Nialler9: Not just once around block
Published 06/12/2013 | 21:30
There's a pretty good chance if you're reading this that you've heard of KickAss Torrents. The Bittorrent download site has become, like The Pirate Bay before it, a target of music industry court takedowns to block Irish internet access to the site.
The Irish Recorded Music Association (IRMA), the music industry body which represents the interest of major labels Sony, Universal and Warner, has asked the High Court to order internet service providers (ISPs) like UPC, Vodafone, O2 and Digiweb to block access to KickAss Torrents by their customers. The ISP Imagine is not named in the case but has promised to block the site if the other ISPs are made to do so.
Last year, IRMA succeeded in blocking The Pirate Bay, saying that access to illegal file-sharing websites costs them €20 million in revenue annually.
Because of IRMA's actions, Ireland has been one of the first countries in the world to block websites in this fashion and the case will be watched internationally by those looking to do something similar.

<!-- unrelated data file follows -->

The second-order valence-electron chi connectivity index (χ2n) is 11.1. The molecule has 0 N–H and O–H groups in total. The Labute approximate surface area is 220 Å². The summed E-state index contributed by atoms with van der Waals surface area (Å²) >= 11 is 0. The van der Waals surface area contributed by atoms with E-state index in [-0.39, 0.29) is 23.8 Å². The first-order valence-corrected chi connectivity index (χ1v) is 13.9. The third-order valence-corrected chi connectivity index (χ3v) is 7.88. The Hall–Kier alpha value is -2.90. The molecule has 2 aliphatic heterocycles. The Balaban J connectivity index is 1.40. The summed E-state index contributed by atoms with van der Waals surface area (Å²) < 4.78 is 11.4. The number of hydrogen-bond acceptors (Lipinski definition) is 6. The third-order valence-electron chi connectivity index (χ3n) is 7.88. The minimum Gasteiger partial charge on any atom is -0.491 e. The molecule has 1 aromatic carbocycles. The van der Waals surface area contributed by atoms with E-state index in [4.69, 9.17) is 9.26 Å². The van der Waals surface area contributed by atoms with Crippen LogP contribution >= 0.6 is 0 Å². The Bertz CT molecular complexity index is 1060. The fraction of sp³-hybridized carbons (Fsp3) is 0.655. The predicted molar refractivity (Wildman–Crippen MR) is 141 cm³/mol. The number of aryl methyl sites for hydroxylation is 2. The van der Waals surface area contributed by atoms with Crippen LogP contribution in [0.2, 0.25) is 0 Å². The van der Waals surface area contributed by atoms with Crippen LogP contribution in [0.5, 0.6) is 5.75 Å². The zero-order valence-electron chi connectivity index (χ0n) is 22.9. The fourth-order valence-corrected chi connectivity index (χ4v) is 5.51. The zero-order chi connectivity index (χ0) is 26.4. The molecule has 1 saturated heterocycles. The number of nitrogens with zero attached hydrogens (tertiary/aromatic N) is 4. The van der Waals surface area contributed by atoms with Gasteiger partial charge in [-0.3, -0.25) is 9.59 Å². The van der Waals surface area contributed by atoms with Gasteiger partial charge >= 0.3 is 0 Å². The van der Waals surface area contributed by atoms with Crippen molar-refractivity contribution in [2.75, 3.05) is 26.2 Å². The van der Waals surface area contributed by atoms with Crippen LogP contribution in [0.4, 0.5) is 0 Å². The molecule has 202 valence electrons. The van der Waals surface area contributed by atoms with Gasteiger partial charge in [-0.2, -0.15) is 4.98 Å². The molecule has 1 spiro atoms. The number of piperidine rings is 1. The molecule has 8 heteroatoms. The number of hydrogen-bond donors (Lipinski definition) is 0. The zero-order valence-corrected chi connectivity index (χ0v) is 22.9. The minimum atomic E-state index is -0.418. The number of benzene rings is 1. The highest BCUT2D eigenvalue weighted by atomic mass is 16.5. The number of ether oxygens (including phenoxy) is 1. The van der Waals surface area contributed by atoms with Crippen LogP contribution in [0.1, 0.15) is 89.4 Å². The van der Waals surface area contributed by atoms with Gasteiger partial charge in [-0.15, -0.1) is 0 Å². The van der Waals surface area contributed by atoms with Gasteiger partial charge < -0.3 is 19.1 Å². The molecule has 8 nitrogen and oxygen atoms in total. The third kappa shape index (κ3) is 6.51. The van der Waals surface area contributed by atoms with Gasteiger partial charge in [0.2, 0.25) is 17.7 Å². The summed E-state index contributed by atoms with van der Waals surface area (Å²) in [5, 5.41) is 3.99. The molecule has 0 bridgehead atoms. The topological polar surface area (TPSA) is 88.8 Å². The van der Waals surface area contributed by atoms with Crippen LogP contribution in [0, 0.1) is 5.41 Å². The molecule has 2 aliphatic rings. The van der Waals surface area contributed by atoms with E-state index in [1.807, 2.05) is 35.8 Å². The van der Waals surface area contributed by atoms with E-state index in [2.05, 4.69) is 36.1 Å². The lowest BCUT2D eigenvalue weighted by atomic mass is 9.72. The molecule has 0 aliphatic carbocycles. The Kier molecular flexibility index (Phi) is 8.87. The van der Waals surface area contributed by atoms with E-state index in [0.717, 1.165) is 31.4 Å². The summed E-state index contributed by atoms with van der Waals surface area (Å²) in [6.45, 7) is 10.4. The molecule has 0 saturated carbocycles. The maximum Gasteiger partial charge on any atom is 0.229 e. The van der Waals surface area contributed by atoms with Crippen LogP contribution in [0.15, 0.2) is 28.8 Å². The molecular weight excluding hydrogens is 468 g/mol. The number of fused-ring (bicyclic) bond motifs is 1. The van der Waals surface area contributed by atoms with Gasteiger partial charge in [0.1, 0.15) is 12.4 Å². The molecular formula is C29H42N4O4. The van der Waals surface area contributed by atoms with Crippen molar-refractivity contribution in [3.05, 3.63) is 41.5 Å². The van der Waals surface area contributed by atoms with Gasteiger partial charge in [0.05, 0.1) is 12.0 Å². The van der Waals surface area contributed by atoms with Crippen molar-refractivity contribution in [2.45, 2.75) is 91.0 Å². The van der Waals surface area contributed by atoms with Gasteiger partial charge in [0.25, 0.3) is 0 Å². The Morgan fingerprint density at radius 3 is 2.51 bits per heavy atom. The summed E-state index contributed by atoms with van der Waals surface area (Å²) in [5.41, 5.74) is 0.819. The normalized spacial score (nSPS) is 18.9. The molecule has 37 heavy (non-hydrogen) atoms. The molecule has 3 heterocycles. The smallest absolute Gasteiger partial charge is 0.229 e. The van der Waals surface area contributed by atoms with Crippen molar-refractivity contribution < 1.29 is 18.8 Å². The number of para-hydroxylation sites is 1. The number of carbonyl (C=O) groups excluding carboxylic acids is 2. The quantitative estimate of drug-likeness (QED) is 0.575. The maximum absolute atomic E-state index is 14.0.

IRMA's thinking is understandable. By blocking access to popular sites where music can be downloaded, you make it harder for people to find what they want on illegal sites and the hope is that they turn to legal means of accessing that multimedia content.
The only problem is that blocking one website at a time doesn't actually work. It's a game of internet whack-a-mole. You can still access the Pirate Bay by using one of its mirrored URLs.
The entertainment industry continues to hold on to regional restrictions because it gives them marketing control, but the number of people becoming versed in ways to bypass those restrictions is rising, making that control slip from their grasp.
Consumers want more choice, not less. That's what the internet provides. That's why people are accessing the larger catalogue of the American Netflix or watching something they missed on BBC's iPlayer. People want convenience, choice and easy access. Technological tools giving people that are still a faster resource than court orders which take months to win.